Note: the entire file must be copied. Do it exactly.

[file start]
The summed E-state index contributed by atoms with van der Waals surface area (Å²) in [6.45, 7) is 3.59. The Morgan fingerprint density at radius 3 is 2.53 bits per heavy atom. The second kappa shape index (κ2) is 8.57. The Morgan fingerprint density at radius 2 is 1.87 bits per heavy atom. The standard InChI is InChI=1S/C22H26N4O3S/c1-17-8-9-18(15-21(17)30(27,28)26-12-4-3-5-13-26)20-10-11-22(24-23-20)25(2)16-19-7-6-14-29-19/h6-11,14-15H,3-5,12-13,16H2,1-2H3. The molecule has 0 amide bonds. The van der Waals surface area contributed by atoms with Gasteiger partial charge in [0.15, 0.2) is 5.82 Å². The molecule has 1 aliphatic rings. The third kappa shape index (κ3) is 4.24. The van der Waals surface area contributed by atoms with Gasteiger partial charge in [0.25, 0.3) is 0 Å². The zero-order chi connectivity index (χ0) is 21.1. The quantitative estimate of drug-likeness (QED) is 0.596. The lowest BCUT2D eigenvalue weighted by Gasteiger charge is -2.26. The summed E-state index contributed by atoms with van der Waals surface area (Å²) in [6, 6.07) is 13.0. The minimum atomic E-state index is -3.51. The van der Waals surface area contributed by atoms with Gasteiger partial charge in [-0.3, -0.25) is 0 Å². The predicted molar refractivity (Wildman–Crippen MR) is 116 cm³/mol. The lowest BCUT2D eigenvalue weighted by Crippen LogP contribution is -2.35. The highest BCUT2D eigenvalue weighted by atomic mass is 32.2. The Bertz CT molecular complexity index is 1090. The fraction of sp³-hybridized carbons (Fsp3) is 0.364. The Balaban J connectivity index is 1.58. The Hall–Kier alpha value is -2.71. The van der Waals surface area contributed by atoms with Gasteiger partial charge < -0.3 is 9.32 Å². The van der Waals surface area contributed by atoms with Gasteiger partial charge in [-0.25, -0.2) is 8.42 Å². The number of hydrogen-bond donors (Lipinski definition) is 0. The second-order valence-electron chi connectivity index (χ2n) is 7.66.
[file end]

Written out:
The summed E-state index contributed by atoms with van der Waals surface area (Å²) in [6.45, 7) is 3.59. The Morgan fingerprint density at radius 3 is 2.53 bits per heavy atom. The second kappa shape index (κ2) is 8.57. The Morgan fingerprint density at radius 2 is 1.87 bits per heavy atom. The standard InChI is InChI=1S/C22H26N4O3S/c1-17-8-9-18(15-21(17)30(27,28)26-12-4-3-5-13-26)20-10-11-22(24-23-20)25(2)16-19-7-6-14-29-19/h6-11,14-15H,3-5,12-13,16H2,1-2H3. The molecule has 0 amide bonds. The van der Waals surface area contributed by atoms with Gasteiger partial charge in [0.15, 0.2) is 5.82 Å². The molecule has 1 aliphatic rings. The third kappa shape index (κ3) is 4.24. The van der Waals surface area contributed by atoms with Gasteiger partial charge in [0.25, 0.3) is 0 Å². The zero-order chi connectivity index (χ0) is 21.1. The quantitative estimate of drug-likeness (QED) is 0.596. The lowest BCUT2D eigenvalue weighted by Gasteiger charge is -2.26. The summed E-state index contributed by atoms with van der Waals surface area (Å²) in [6, 6.07) is 13.0. The minimum atomic E-state index is -3.51. The van der Waals surface area contributed by atoms with Gasteiger partial charge in [-0.3, -0.25) is 0 Å². The predicted molar refractivity (Wildman–Crippen MR) is 116 cm³/mol. The lowest BCUT2D eigenvalue weighted by Crippen LogP contribution is -2.35. The highest BCUT2D eigenvalue weighted by atomic mass is 32.2. The Bertz CT molecular complexity index is 1090. The fraction of sp³-hybridized carbons (Fsp3) is 0.364. The Balaban J connectivity index is 1.58. The Hall–Kier alpha value is -2.71. The van der Waals surface area contributed by atoms with Gasteiger partial charge < -0.3 is 9.32 Å². The van der Waals surface area contributed by atoms with Gasteiger partial charge in [-0.25, -0.2) is 8.42 Å². The number of hydrogen-bond donors (Lipinski definition) is 0. The second-order valence-electron chi connectivity index (χ2n) is 7.66.